Why is “May Contain” food labeling voluntary?

Why is “May Contain” food labeling voluntary?

In 2006, “top eight” allergen labeling became mandated by the United States Food and Drug Administration in all packaged foods manufactured and marketed in the US.  The top eight food allergens are milk, egg, fish, shellfish, tree nuts, wheat, peanuts and soybeans.  At that time it became easier for consumers to identify what packaged foods contained their allergens.

The ingredients must be listed on the packaging and also identified at the end of the ingredient list as a “Contains” statement, i.e. “Contains: Milk, Egg.”

Many packages also include a “May Contain” statement.  This statement is placed on the package to alert consumers that the product may contain food allergens by cross contamination, though it may not be an ingredient in the product.  This cross contamination occurs when production lines and equipment are shared with other products made at the same facility.  They may produce a product such as a cookie that does not contain peanuts in it’s ingredients, but earlier have produced a peanut butter cracker on the same equipment, thereby creating cross contamination.

photography of man on kitchen room
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The utterly terrifying aspect of “May Contain” statements is that they are completely VOLUNTARY.   While I am thankful to the companies that include these alerts, I’m frightened by the products of companies that do not include these cautionary statements.  It only takes one tiny peanut protein to incite anaphylaxis in my son.  A word of caution to those with food allergies (and the parents of children with food allergies): call the company that produces the products to ensure there is no chance of cross contamination if they do not label with “may contain” statements.

While the US has come a long way in product labeling, we still have more work to do in full disclosure regarding packaged food products.  My prayer is that “May Contain” labeling becomes mandatory very soon.  Be aware and be safe.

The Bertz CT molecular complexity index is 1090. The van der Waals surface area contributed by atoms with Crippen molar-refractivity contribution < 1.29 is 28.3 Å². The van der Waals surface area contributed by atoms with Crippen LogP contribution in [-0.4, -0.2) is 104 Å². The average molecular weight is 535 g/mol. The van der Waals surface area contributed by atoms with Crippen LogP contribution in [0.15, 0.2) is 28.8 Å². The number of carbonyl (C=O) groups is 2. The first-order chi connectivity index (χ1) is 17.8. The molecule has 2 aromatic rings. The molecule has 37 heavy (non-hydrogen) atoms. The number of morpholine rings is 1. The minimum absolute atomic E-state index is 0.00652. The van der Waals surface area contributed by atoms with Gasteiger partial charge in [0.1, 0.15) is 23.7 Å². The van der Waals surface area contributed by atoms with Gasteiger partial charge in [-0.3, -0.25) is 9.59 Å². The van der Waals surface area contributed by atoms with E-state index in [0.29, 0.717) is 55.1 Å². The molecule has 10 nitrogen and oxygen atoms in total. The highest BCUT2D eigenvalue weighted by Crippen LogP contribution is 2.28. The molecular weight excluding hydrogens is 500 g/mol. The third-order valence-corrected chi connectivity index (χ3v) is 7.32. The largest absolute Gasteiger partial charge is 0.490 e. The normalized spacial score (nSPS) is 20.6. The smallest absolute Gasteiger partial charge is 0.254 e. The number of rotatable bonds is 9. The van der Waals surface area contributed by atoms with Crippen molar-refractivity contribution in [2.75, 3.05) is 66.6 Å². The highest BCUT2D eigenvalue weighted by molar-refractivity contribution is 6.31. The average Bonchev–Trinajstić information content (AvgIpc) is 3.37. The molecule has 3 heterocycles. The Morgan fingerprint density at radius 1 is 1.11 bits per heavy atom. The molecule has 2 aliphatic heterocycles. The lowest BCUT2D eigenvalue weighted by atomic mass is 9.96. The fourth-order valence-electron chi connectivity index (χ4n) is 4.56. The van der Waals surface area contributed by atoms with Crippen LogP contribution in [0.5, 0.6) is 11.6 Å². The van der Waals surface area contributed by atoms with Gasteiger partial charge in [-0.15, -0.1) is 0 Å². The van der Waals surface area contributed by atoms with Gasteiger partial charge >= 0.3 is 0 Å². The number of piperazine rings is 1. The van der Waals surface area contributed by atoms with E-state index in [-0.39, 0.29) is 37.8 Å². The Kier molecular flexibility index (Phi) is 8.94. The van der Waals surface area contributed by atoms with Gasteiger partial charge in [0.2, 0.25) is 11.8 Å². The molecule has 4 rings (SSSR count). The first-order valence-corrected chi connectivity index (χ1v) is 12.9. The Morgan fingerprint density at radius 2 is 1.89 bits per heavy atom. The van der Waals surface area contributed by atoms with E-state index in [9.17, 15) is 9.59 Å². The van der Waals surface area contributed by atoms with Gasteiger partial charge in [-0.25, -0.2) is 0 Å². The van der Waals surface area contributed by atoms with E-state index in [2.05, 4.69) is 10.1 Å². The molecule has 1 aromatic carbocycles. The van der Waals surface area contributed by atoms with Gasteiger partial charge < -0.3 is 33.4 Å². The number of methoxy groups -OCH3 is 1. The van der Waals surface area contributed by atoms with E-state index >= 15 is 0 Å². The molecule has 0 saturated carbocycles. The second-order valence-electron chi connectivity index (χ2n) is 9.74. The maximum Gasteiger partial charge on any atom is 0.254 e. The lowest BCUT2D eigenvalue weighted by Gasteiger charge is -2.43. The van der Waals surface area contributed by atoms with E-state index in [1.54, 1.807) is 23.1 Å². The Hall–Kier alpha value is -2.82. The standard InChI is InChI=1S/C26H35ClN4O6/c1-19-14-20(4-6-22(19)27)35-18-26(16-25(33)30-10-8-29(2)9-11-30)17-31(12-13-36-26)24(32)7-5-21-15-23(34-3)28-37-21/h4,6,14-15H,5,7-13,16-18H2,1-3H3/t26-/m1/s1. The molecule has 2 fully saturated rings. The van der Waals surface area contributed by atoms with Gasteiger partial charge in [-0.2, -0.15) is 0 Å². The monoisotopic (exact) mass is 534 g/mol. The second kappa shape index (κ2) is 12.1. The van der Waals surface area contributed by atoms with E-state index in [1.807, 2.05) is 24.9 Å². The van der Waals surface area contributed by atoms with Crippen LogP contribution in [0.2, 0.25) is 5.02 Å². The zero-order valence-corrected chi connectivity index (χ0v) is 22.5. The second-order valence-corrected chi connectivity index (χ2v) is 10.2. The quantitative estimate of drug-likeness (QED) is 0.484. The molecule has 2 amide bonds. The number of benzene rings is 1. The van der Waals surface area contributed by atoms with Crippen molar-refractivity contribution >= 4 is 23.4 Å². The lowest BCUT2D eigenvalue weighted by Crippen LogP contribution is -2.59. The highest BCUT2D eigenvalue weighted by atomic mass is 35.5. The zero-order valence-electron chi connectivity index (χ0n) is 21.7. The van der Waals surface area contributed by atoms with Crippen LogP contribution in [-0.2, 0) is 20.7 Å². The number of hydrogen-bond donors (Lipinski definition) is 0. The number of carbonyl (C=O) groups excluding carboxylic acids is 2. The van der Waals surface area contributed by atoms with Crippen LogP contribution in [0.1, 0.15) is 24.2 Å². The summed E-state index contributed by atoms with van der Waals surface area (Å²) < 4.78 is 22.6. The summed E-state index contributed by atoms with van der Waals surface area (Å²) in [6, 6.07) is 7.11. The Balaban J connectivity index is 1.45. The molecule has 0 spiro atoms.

The Holidays: Be Merry & Safe

The Holidays: Be Merry & Safe

Holidays can take a food allergy sufferer and their family to a whole new level of anxiety.  A time that is meant to be joyous and festive is wrapped in fear, trepidation and discomfort for food allergy families.  For us, food centered gatherings are no time to relax and enjoy the company of friends and loved ones.  Our focus must always be on safety, protection and prevention.  Children, teenagers and adults lose their lives at gatherings such as these, even when they do absolutely everything right.  There are too many moving parts to a family food-centered gathering, too many variables, too many figurative and actual hands in the pot, too much for us to monitor and ensure safety.

What defines many people’s ideas of the perfect holiday may not center around food such as pecan pie, peanut butter cookies, pumpkin pie with whipped topping, candied pecans, cheese balls rolled in nuts, and green beans with sliced & roasted almonds, but it is certainly a major part of their idea of the perfect holiday.  We are still fighting to show that one child’s favorite lunch food, a PB&J sandwich, is not worth losing the life of another child.  Holidays are a whole new ballgame.

If I could embody food allergy sufferers and their families with one trait, it would be perseverance.  We keep going, keep advocating, keep protecting, and yes, even keep loving despite all the hurtful, harmful and hateful opposition.  Despite all the negative comments, the abandoned friendships, the shunning of family members that just don’t get it, we keep going.  We persevere.

Keep in mind at this years’ family gatherings that we don’t want to be a pain or offensive by asking millions of questions about food prep, ingredients, labels, what you ate before you came and other weird-seeming questions to non-food allergy folks.  We want to be protected.  We want to leave the party in the same car we arrived in, not an ambulance.

For some families, possible exposure is too big a risk to take, especially when the allergy is severe.  Please know that we want more than anything to be there.  We sacrifice our desires & preferences to keep our children, or ourselves, safe.  We ask for no judgement on this decision.  I promise it is a painful decision for us to make.

Be careful, my dear food allergy friends.  It’s a minefield out there.  My prayer for you is discernment on what is a safe situation and what is not safe, and of course to always be safe.

My prayer for all non-food allergy friends & families is for understanding, respect and love towards food allergy sufferers.  That’s the best holiday gift you could ever give us.

brown pinecone on white rectangular board
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